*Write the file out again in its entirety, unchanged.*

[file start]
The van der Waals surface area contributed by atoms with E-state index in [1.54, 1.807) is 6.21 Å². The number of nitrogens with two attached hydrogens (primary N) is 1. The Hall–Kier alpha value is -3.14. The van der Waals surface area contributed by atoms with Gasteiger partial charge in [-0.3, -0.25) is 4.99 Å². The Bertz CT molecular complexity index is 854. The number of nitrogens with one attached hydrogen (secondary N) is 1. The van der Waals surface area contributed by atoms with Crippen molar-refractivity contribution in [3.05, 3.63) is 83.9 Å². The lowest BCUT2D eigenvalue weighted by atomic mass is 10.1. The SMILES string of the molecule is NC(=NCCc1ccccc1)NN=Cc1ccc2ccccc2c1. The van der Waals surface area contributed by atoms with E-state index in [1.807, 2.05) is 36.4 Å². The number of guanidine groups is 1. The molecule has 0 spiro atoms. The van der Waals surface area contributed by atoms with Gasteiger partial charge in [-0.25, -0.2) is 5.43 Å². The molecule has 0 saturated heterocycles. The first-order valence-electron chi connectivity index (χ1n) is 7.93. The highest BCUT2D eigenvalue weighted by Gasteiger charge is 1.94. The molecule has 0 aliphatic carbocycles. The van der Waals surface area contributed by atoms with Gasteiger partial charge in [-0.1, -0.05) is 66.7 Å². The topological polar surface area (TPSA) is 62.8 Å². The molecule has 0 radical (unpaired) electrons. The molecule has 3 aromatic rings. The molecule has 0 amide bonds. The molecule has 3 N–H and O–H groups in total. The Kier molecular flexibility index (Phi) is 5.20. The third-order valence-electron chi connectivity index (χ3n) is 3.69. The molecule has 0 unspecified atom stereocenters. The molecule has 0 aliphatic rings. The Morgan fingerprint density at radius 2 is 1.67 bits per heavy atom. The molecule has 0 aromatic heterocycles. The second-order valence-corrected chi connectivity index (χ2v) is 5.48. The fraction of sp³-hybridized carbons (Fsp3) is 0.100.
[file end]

The van der Waals surface area contributed by atoms with E-state index in [1.54, 1.807) is 6.21 Å². The number of nitrogens with two attached hydrogens (primary N) is 1. The Hall–Kier alpha value is -3.14. The van der Waals surface area contributed by atoms with Gasteiger partial charge in [-0.3, -0.25) is 4.99 Å². The Bertz CT molecular complexity index is 854. The number of nitrogens with one attached hydrogen (secondary N) is 1. The van der Waals surface area contributed by atoms with Crippen molar-refractivity contribution in [3.05, 3.63) is 83.9 Å². The lowest BCUT2D eigenvalue weighted by atomic mass is 10.1. The SMILES string of the molecule is NC(=NCCc1ccccc1)NN=Cc1ccc2ccccc2c1. The van der Waals surface area contributed by atoms with E-state index in [1.807, 2.05) is 36.4 Å². The number of guanidine groups is 1. The molecule has 0 spiro atoms. The van der Waals surface area contributed by atoms with Gasteiger partial charge in [-0.25, -0.2) is 5.43 Å². The molecule has 0 saturated heterocycles. The first-order valence-electron chi connectivity index (χ1n) is 7.93. The highest BCUT2D eigenvalue weighted by Gasteiger charge is 1.94. The molecule has 0 aliphatic carbocycles. The van der Waals surface area contributed by atoms with Gasteiger partial charge in [-0.1, -0.05) is 66.7 Å². The topological polar surface area (TPSA) is 62.8 Å². The molecule has 0 radical (unpaired) electrons. The molecule has 3 aromatic rings. The molecule has 0 amide bonds. The molecule has 3 N–H and O–H groups in total. The Kier molecular flexibility index (Phi) is 5.20. The third-order valence-electron chi connectivity index (χ3n) is 3.69. The molecule has 0 unspecified atom stereocenters. The molecule has 0 aliphatic rings. The Morgan fingerprint density at radius 2 is 1.67 bits per heavy atom. The molecule has 0 aromatic heterocycles. The second-order valence-corrected chi connectivity index (χ2v) is 5.48. The fraction of sp³-hybridized carbons (Fsp3) is 0.100.